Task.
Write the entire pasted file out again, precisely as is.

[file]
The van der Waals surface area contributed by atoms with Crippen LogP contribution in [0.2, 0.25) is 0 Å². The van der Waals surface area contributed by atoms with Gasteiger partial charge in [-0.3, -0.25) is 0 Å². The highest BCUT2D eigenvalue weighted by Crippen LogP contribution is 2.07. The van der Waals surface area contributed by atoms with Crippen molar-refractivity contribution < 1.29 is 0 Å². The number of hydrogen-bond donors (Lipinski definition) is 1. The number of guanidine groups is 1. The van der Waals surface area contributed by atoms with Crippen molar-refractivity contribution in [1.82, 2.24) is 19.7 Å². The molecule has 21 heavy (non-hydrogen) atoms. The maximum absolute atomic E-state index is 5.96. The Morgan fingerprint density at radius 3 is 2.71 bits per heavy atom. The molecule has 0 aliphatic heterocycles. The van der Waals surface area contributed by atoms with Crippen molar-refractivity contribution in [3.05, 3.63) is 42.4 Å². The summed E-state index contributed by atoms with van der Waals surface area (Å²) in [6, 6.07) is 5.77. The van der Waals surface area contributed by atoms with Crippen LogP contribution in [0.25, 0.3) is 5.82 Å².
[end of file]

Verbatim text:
The van der Waals surface area contributed by atoms with Crippen LogP contribution in [0.2, 0.25) is 0 Å². The van der Waals surface area contributed by atoms with Gasteiger partial charge in [-0.3, -0.25) is 0 Å². The highest BCUT2D eigenvalue weighted by Crippen LogP contribution is 2.07. The van der Waals surface area contributed by atoms with Crippen molar-refractivity contribution < 1.29 is 0 Å². The number of hydrogen-bond donors (Lipinski definition) is 1. The number of guanidine groups is 1. The van der Waals surface area contributed by atoms with Crippen molar-refractivity contribution in [1.82, 2.24) is 19.7 Å². The molecule has 21 heavy (non-hydrogen) atoms. The maximum absolute atomic E-state index is 5.96. The Morgan fingerprint density at radius 3 is 2.71 bits per heavy atom. The molecule has 0 aliphatic heterocycles. The van der Waals surface area contributed by atoms with Crippen molar-refractivity contribution in [3.05, 3.63) is 42.4 Å². The summed E-state index contributed by atoms with van der Waals surface area (Å²) in [6, 6.07) is 5.77. The van der Waals surface area contributed by atoms with Crippen LogP contribution in [0.25, 0.3) is 5.82 Å².